Weeding out duplicate odt/doc files
Michael.Zoet at michaelzoet.de
Tue Sep 4 14:13:02 UTC 2007
> I have this box equipped with a single 40GB harddrive shared by
> Win98SE / SuSE9.2 / Kubuntu 7.04.
> There are two partitions that harbor respectively Kubuntu (hda3 - ext3
> - 11GB) and SuSE9.2 (hda5 - ext3 - 13GB).
> While the contents of these two partitions differ considerably from
> one another, hda5 still contains several hundred text files (some Word
> docs, some OO odt's) that are identical with files on hda3.
> I'm going to continue working with Kubuntu (my favorite distro) but
> must clear the SuSE partition to make room for other stuff.
> The idea is to delete any duplicate text/doc versions from hda5 (SuSE)
> and move all the non-duplicate ones to hda3 (Kubuntu) before I
> reformat hda5.
> For good measure I've backed up the /home folders of both distros and
> some other items like e.g. Thunderbird profiles.
> My question: is there a good way of determining which text/doc files
> are identical across the two distros (by filename and modification
> date, or by content), short of doing it manually?
There are some nice tools to get the work done:
cmp - compare two files byte by byte on the command line
diff - compare files line by line on the command line
Please see "man cmp" and "man diff" for the full feature set.
These are the old school Unix tools every Unix/Linux system should have.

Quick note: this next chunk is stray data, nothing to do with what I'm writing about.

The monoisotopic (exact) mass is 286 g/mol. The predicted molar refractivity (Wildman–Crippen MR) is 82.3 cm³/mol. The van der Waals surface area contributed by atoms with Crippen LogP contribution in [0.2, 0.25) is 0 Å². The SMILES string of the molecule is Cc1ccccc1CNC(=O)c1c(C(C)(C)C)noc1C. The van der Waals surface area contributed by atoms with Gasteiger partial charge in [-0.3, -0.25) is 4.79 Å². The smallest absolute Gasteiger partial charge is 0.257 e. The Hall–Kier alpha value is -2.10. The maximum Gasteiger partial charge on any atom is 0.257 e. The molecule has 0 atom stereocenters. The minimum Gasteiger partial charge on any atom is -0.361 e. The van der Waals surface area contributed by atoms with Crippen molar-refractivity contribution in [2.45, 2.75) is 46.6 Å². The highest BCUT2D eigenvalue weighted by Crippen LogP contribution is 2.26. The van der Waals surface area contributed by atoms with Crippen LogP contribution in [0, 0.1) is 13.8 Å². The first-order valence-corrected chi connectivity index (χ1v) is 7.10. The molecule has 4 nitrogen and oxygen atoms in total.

With diff you can compare hole directories:
diff <PATH_TO_DIRECOTRY_ONE> <PATH_TO_DIRECOTRY_TWO>
With compare you have to provide every file by hand. Or make use of a
loop (for, while, etc.) on the command line or write a shell script.
If you like GUIs more: last week I stumpled over a KDE programm called
"Komparator is a KDE application that allows the user to search two
directories and synchronize them interactively. Unlike other (command
line) tools the user has intuitive control over what is done."
I tested it once and it seems to work. Install it with "sudo apt-get
Also there are two other tools specializing in directory and file
rsync - command line only. Install it with "sudo apt-get install rsync"
unison - command line and GUI programm. Install it with "sudo apt-get
install unison" for the command line and "sudo apt-get install
unison-gtk" for the GUI version.
ATTENTION: please read the manual pages before using rsync or unison and
make backup copies of the directories for the first use. If you do
something wrong you might delete your files!
For your problem I would use unison.
P.S.: the manual page for unision is build in. Type "unison -doc topics"
on a command line to get the topics and "unison -doc tutorial | less"
for the tutorial.
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